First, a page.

« AnteriorContinuar »
“Ah, sweet, even now in that bird's song
"To-night this sunset spreads two golden wings
Cleaving the western sky;
Of strenuous flight must die.
And now the mustering rooks innumerable
“ Is hope not plum'd, as 'twere a fiery dart?
And O! thou dying day,
Emerson in the following suggestive verses shows the power that scenery connected with his early years had of recalling the past:
And in a similar manner Longfellow writes of the seashore:
"Palingene - "I lay upon the headland height and listen'd sis.” H. W.
To the incessant sobbing of the sea
In caverns under me,
Melted away in mist.
“Then suddenly as one from sleep I started,
Seem'd peopled with the shapes
On faces seen in dreams.
A moment only and the light and glory
Stood lonely as before;
Their petals of pale red.”
Matthew Arnold gives a more modern version of the ideas Coleridge expressed in the “Ode on Dejection,” which has already been quoted in this chapter. The comparison of the two passages is a very interesting one. The form in which Coleridge gives expression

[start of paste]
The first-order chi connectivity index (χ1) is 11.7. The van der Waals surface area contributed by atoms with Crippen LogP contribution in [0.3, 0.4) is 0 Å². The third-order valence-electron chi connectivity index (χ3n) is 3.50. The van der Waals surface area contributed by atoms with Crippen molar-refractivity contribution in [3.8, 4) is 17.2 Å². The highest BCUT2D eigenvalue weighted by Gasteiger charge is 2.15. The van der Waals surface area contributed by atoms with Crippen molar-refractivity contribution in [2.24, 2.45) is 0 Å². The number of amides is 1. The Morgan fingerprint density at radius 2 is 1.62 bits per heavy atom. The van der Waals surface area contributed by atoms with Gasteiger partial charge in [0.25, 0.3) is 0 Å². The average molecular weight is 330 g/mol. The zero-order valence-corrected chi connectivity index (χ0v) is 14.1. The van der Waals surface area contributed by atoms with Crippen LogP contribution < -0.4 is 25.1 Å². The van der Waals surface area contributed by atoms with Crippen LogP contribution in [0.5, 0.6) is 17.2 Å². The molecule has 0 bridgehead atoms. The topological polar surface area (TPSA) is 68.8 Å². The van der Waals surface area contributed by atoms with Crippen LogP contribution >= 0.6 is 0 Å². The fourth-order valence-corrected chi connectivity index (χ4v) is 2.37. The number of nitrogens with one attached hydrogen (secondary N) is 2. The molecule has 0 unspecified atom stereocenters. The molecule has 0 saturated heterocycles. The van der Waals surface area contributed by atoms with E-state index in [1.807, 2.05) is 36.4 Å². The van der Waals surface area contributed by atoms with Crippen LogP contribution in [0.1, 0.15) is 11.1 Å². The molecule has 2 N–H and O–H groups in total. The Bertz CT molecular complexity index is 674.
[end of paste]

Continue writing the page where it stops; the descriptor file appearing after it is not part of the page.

to his thoughts is more poetical and the treatment more that of a mystic. Matthew Arnold has not the tolerance of the older poet nor his gentle outlook on the world, and his verse lacks somewhat of skill in construction, though it has a strength and charm of its own, and goes very straight to the mark. But both poets see clearly that the feelings and thoughts that arise in the mind from intercourse with nature are personal to the observers, and depend upon the temperament, the constitution, and the environment of each one.
“The Youth of Man."
“Fools that these mystics are
And we find, as we would expect in one whose poetry is full of the restlessness of modern life, numerous references to the effects of nature on the feelings:
“Come to the window, sweet is the night air!
Only, from the long line of spray
“Thyrsis.” “He hearkens not! light comer, he is flown!
What matters it? Next year he will return,
But Thyrsis never more we swains shall see.
In ever-nearing circle draws her shade.
One of the modern great poets writes in a very remarkable ode to Autumn, full of imagination and suggestion, and felicitously worded phrases, these stanzas: